Possible Rabies Case in the Town of Duck – Please Vaccinate Your Pets and Use Caution Around Wild Animals

Town Officials say recent events highlight the need to remain vigilant against rabies. On Monday, September 14, 2009 a fox chased a person and attacked a dog in the area of 117 South Snow Geese Drive in Duck. The fox’s aggressive behavior was symptomatic of rabies. Nobody was bitten by the fox. However, since the dog was unvaccinated and due to the dog’s advanced age, the owners decided that the dog could not endure the six month quarantine required after an attack by an animal that is possibly rabid, and the dog was subsequently euthanized.
Dare County Animal Control have set traps in the area which are being monitored by Animal Control personnel and the Town of Duck Police Department. In no case should the public approach these traps or attempt to handle or capture wild animals that may carry rabies.
This is the second such incident within the Town of Duck. A little over a month ago, a rabid fox was identified in the area of Four Seasons Lane. No one was bitten by the fox but because of this behavior, the fox was sent for examination by State officials who confirmed that the fox was rabid.
Rabies in wildlife is common in the southeastern part of the United States. The majority of rabies cases occur in such wild mammals as raccoons, skunks, bats, and foxes. Domestic animals account for less than 10% of all reported rabies cases. The viral disease is transmitted through the bite of a rabid animal.
The Dare County Department of Public Health offers the following public health guidelines to keep all Dare County residents and their domestic animals free of rabies:
• Be a responsible pet owner. Keep vaccinations up-to-date for all dogs, cats, and ferrets. This requirement is important not only to keep pets from getting rabies, but also to provide a barrier of protection for owners, in case the animal is bitten by a rabid wild animal.
• Keep pets under direct supervision so they do not come in contact with wild animals. Puppies and kittens must be protected until they are old enough to be vaccinated. They should be supervised when outdoors. If a pet is bitten by a wild animal, seek veterinary assistance for the animal immediately.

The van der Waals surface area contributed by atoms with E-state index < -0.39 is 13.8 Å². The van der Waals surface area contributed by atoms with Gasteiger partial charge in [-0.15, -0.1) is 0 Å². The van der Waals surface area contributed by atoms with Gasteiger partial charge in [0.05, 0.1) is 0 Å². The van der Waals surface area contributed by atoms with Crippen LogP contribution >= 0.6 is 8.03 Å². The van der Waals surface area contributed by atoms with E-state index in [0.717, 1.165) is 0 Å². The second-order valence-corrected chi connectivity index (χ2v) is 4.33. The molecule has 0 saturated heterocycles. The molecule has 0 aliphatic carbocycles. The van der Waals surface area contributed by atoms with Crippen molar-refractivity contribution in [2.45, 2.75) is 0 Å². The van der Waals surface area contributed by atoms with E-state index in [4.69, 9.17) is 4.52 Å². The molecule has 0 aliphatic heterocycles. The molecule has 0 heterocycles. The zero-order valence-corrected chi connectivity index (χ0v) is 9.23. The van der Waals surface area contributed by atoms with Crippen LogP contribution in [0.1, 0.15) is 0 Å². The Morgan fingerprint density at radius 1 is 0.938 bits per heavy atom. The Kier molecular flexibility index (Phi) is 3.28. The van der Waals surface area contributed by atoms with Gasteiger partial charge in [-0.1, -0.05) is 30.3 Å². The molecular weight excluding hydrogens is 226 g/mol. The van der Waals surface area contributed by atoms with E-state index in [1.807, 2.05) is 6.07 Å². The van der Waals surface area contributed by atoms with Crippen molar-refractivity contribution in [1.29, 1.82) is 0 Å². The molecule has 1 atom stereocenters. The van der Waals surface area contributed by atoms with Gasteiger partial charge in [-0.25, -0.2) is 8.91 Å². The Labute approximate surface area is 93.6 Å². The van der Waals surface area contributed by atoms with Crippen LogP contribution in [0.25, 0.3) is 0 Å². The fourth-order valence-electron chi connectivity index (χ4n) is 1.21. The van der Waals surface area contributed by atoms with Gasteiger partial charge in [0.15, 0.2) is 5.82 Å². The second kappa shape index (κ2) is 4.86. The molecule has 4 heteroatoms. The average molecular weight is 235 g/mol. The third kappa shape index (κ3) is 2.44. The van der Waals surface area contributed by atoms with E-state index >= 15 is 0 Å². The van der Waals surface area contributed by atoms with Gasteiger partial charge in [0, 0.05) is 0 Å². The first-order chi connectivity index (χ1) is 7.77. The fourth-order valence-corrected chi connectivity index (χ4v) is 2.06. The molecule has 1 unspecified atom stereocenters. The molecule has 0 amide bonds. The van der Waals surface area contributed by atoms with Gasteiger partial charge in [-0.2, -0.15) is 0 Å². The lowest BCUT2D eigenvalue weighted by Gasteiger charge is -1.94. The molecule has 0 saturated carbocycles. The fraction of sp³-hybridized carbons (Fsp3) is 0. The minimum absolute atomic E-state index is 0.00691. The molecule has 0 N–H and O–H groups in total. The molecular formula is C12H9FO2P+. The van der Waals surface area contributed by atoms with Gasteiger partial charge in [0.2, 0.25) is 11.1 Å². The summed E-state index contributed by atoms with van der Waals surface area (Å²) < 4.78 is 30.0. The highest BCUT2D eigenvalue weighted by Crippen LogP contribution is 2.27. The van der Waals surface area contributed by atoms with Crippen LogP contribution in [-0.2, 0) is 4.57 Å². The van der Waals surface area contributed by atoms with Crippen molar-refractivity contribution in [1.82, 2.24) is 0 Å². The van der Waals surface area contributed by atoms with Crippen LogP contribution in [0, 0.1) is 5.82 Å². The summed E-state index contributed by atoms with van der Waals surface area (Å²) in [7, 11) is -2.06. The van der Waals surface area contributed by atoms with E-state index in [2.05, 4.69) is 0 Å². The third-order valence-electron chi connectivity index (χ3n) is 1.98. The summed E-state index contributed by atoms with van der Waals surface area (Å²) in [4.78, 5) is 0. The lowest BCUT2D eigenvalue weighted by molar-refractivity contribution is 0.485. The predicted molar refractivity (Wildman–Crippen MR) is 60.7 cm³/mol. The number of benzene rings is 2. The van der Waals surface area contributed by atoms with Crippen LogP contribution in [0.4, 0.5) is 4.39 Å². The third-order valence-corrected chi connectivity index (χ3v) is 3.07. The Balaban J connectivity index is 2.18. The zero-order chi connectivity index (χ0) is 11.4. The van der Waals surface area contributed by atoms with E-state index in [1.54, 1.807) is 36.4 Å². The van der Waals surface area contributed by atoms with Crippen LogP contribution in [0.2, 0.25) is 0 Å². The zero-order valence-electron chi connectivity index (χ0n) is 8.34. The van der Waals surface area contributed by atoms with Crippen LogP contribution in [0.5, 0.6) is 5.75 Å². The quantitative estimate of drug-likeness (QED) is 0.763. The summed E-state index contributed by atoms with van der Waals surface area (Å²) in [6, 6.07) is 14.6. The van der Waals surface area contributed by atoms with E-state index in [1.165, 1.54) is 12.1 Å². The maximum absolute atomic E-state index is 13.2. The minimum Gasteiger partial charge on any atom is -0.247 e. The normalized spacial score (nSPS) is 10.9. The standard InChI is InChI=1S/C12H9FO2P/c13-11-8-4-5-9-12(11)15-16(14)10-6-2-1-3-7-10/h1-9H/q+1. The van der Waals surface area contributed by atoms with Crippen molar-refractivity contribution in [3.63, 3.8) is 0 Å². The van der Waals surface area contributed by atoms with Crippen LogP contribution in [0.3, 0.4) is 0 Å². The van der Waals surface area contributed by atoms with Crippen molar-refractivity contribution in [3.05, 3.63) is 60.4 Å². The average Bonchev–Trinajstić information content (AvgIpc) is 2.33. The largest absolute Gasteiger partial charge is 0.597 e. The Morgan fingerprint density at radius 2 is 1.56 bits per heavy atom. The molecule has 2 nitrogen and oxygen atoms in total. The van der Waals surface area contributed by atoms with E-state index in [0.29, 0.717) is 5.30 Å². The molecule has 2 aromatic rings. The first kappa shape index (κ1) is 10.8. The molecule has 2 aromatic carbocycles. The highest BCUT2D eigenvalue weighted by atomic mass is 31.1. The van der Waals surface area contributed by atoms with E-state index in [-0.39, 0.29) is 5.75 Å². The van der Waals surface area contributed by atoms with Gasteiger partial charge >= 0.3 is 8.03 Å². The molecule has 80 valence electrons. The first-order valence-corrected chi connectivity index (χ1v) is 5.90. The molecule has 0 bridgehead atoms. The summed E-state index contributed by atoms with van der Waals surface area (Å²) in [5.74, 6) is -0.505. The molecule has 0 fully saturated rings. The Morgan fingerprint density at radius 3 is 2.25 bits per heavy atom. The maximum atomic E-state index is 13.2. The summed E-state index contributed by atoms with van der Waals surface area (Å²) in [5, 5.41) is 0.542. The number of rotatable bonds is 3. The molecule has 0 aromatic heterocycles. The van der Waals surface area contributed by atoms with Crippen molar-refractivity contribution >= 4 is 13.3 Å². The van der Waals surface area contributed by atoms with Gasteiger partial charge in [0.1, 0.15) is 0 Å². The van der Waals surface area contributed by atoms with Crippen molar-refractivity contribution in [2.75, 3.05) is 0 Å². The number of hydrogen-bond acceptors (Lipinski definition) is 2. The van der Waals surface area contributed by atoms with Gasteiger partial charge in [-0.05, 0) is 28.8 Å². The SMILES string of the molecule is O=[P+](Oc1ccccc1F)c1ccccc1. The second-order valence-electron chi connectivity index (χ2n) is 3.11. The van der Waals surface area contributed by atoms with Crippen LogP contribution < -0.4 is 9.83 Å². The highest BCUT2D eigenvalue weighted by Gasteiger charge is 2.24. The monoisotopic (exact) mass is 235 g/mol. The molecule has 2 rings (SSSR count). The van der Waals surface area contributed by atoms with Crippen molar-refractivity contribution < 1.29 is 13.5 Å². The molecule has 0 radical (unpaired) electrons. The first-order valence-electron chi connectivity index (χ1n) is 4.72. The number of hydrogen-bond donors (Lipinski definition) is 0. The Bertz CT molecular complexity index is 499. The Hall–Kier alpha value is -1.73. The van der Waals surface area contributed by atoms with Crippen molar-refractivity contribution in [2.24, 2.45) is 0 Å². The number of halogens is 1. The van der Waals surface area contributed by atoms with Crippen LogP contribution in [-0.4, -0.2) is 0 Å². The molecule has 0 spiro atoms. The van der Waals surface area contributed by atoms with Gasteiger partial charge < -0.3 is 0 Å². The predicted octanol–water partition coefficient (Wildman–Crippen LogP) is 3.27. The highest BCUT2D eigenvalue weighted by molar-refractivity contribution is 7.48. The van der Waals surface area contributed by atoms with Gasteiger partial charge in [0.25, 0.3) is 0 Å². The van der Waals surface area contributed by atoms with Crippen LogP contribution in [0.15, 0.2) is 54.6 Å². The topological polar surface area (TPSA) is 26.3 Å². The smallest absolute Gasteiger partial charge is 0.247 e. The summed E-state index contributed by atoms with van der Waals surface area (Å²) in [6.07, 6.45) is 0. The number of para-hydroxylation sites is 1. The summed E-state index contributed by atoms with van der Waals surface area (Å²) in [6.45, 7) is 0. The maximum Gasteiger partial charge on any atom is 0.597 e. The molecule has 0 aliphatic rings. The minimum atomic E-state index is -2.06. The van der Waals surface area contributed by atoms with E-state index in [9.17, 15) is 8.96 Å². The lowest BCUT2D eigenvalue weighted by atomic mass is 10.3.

• Anyone scratched or bitten by a wild or domestic animal should seek medical attention immediately and report the incident to local animal control.
• Prevent exposure to rabies by avoiding direct contact with unfamiliar or stray animals. Never adopt wild animals or bring them into your home. Do not try to nurse sick animals to health. Call animal control or an animal rescue agency for assistance.
• Know the signs of an animal that may have rabies. A wild animal would normally avoid contact with humans but often becomes more aggressive and may approach humans it is infected.
• Enjoy wild animals (raccoons, skunks, foxes) from afar. Do not handle, feed, or unintentionally attract wild animals with open garbage cans or litter.
• Teach children never to handle or try to pet unfamiliar or stray animals, wild or domestic, even if they appear friendly.
• Spay or neuter pets to help reduce the number of unwanted pets that may not be properly cared for or regularly vaccinated.
• Call animal control to remove any stray animals from the neighborhood. They may be unvaccinated and could be infected by rabies.
• Prevent bats from entering living quarters or occupied spaces in homes, churches, schools, and other similar areas, where they might come in contact with people and pets.

If an animal has bitten you, thoroughly wash the wound with a soap and water and call a doctor immediately. If there is a chance you may have been exposed to rabies, or if the animal is caught and it tests positive for rabies, you will need rabies post exposure treatment (PET). You cannot wait to see if you get sick, because there is no known cure once the disease develops.
All unusual animal behavior should be reported to animal control at (252) 480-4047 or contact the Town of Duck Police Department at (252) 261-1112 for assistance in having an animal collected and tested for rabies.
For more information about protecting yourself, your family, and your pets from rabies, contact the Dare County Department of Public Health at (252) 475-5003 or North Carolina Division of Public Health’s rabies website at www.epi.state.nc.us/epi/rabies.html.